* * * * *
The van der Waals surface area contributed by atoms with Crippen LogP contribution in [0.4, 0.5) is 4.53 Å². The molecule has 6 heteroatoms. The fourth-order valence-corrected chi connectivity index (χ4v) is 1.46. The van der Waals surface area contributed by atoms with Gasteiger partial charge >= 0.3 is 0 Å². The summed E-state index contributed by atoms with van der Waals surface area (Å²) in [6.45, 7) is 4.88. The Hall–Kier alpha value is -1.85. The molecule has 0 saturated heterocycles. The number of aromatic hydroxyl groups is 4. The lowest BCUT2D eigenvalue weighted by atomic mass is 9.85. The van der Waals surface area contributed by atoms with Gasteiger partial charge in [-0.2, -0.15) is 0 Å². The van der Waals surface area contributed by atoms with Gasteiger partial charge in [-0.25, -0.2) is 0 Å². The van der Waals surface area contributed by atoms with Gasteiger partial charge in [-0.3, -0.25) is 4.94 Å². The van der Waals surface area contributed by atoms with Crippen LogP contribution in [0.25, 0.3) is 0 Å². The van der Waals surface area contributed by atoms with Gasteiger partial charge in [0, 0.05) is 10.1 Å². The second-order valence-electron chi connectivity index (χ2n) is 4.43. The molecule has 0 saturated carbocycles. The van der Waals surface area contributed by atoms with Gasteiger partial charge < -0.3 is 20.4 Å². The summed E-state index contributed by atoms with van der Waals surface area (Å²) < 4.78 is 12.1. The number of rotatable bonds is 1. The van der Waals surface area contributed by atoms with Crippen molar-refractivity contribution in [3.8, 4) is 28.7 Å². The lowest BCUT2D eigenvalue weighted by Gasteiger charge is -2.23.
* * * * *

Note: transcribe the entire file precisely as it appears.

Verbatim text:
The van der Waals surface area contributed by atoms with Crippen LogP contribution in [0.4, 0.5) is 4.53 Å². The molecule has 6 heteroatoms. The fourth-order valence-corrected chi connectivity index (χ4v) is 1.46. The van der Waals surface area contributed by atoms with Gasteiger partial charge >= 0.3 is 0 Å². The summed E-state index contributed by atoms with van der Waals surface area (Å²) in [6.45, 7) is 4.88. The Hall–Kier alpha value is -1.85. The molecule has 0 saturated heterocycles. The number of aromatic hydroxyl groups is 4. The lowest BCUT2D eigenvalue weighted by atomic mass is 9.85. The van der Waals surface area contributed by atoms with Gasteiger partial charge in [-0.2, -0.15) is 0 Å². The van der Waals surface area contributed by atoms with Gasteiger partial charge in [-0.25, -0.2) is 0 Å². The van der Waals surface area contributed by atoms with Gasteiger partial charge in [-0.3, -0.25) is 4.94 Å². The van der Waals surface area contributed by atoms with Crippen LogP contribution in [0.25, 0.3) is 0 Å². The van der Waals surface area contributed by atoms with Gasteiger partial charge in [0, 0.05) is 10.1 Å². The second-order valence-electron chi connectivity index (χ2n) is 4.43. The molecule has 0 saturated carbocycles. The van der Waals surface area contributed by atoms with Gasteiger partial charge < -0.3 is 20.4 Å². The summed E-state index contributed by atoms with van der Waals surface area (Å²) < 4.78 is 12.1. The number of rotatable bonds is 1. The van der Waals surface area contributed by atoms with Crippen molar-refractivity contribution in [3.8, 4) is 28.7 Å². The lowest BCUT2D eigenvalue weighted by Gasteiger charge is -2.23.